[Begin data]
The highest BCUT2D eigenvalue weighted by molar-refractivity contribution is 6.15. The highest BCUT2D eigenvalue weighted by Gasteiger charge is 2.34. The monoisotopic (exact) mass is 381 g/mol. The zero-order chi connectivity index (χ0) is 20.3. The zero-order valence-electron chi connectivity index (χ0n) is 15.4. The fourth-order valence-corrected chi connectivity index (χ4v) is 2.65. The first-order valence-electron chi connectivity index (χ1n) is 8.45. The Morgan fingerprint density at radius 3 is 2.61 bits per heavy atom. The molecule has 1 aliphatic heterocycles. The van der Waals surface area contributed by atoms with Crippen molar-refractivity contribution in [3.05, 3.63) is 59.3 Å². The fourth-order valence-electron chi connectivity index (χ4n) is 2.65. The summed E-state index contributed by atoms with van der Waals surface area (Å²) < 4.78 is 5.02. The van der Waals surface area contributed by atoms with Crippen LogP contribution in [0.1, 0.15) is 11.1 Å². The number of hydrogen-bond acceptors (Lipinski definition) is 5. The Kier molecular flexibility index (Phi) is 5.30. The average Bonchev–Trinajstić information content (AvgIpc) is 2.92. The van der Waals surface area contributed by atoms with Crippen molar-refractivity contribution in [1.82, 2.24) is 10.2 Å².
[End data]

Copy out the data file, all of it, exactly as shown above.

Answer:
The highest BCUT2D eigenvalue weighted by molar-refractivity contribution is 6.15. The highest BCUT2D eigenvalue weighted by Gasteiger charge is 2.34. The monoisotopic (exact) mass is 381 g/mol. The zero-order chi connectivity index (χ0) is 20.3. The zero-order valence-electron chi connectivity index (χ0n) is 15.4. The fourth-order valence-corrected chi connectivity index (χ4v) is 2.65. The first-order valence-electron chi connectivity index (χ1n) is 8.45. The Morgan fingerprint density at radius 3 is 2.61 bits per heavy atom. The molecule has 1 aliphatic heterocycles. The van der Waals surface area contributed by atoms with Crippen molar-refractivity contribution in [3.05, 3.63) is 59.3 Å². The fourth-order valence-electron chi connectivity index (χ4n) is 2.65. The summed E-state index contributed by atoms with van der Waals surface area (Å²) < 4.78 is 5.02. The van der Waals surface area contributed by atoms with Crippen LogP contribution in [0.1, 0.15) is 11.1 Å². The number of hydrogen-bond acceptors (Lipinski definition) is 5. The Kier molecular flexibility index (Phi) is 5.30. The average Bonchev–Trinajstić information content (AvgIpc) is 2.92. The van der Waals surface area contributed by atoms with Crippen molar-refractivity contribution in [1.82, 2.24) is 10.2 Å².